Monthly Archives: September 2008

A Tale of Two Launders

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After scaling the stamp sand cliffs along the shore, we found ourselves standing on the lip of a vast barren landscape known as the Gay Sands. Of course we have been to these sands before, but each time their vast ... More »

Yet Another Beach Stroll

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Along the Keweenaw the big lake encounters one of four basic types of topography along the shore. The most common is one dominated by large rocky outcroppings consisting of basalt (either Copper Harbor Conglomerate or Portage Lake Volcanic). Second is ... More »

Ghosts of Calumet

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Before moving on with my Anatomy of a Mill series (is that groans I hear?), I decided to give you all a little break and present something a little fun. I have had many requests for more installments of our ... More »

Anatomy of a Mill (Jigs)

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A long line of refining jigs at the Quincy Mill After leaving the final stages of the sizing process, the copper ore that entered the mill as pieces of rock have been reduced to a coarse gravel and mixed with ... More »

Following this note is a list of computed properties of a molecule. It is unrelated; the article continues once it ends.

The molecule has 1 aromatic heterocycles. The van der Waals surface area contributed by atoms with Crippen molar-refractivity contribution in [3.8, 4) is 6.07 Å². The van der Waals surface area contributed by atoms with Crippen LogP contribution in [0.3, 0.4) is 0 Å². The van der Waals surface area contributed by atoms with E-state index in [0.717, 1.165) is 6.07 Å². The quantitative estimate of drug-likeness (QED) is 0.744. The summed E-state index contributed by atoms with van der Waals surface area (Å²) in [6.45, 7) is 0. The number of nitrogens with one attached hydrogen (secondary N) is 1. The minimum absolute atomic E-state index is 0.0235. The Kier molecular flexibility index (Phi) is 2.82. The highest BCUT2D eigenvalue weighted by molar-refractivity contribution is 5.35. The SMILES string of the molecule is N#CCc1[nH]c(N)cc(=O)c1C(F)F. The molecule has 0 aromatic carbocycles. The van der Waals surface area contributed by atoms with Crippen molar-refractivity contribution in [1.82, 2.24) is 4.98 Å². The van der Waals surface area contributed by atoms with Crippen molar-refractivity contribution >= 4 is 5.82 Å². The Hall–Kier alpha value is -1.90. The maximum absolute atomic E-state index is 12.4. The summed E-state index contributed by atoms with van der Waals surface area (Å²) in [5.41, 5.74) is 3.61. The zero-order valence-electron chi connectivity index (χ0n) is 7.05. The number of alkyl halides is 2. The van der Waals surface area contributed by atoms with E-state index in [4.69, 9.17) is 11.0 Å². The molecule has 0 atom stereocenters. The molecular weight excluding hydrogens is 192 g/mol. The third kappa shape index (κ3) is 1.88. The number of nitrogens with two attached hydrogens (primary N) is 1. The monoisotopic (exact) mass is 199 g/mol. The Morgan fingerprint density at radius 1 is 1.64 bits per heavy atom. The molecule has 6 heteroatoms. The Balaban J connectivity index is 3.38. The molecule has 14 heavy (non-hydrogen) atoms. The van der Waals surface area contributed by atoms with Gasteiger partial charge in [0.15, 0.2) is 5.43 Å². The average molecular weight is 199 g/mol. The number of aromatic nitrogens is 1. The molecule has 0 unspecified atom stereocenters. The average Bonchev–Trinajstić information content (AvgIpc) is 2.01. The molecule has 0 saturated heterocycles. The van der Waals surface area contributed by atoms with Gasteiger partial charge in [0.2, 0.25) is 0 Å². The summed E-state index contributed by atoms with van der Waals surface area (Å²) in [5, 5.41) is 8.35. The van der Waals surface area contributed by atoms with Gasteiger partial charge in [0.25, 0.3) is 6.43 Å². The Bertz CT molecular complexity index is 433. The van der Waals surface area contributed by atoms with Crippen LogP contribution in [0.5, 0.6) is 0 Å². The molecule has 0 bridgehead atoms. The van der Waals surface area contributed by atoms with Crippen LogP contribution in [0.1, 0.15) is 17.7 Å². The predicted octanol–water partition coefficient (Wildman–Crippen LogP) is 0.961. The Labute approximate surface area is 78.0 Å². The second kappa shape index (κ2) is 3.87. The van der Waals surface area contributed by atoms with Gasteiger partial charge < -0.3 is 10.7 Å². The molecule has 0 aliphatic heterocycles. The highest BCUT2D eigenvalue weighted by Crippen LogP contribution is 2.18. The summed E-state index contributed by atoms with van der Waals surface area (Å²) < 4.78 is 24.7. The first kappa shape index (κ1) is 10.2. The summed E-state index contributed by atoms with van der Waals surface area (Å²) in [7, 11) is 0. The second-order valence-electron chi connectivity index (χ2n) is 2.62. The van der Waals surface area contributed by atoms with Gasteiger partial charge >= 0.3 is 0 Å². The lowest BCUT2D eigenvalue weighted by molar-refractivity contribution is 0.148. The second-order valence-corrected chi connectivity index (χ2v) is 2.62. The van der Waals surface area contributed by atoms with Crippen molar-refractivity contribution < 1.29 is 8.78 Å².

Anatomy of a Mill (Final Sizing)

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The process of ore production neither begins or ends at the stamp mill, but instead stretches from the dark drifts of the underground right up to the smelter docks. This process consists of three main stages: sizing and sorting, separation, ... More »

Last Stamp Standing

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&oiDuring the Copper Empire’s peak, over 100 steam stamps were in operation across the peninsula. As mines and their mills succumbed, these massive stamps were quickly sold or scrapped for quick cash. With the arrival of the Second World War ... More »

Anatomy of a Mill (Stamps)


The processes of mill work can be separated into four distinct stages. The first stage involves breaking down the copper bearing rock from the mill into small pieces - a process known as stamping. These small particles of rock are then passed onto a series of roughing jigs followed by a series of refining jigs. In the last stage the remaining rock is sent to the wash floor, where a series of slime tables are used to remove the last traces of copper from the rocks before being discarded. We start today with the first and most important step of the entire process: the stamps. More »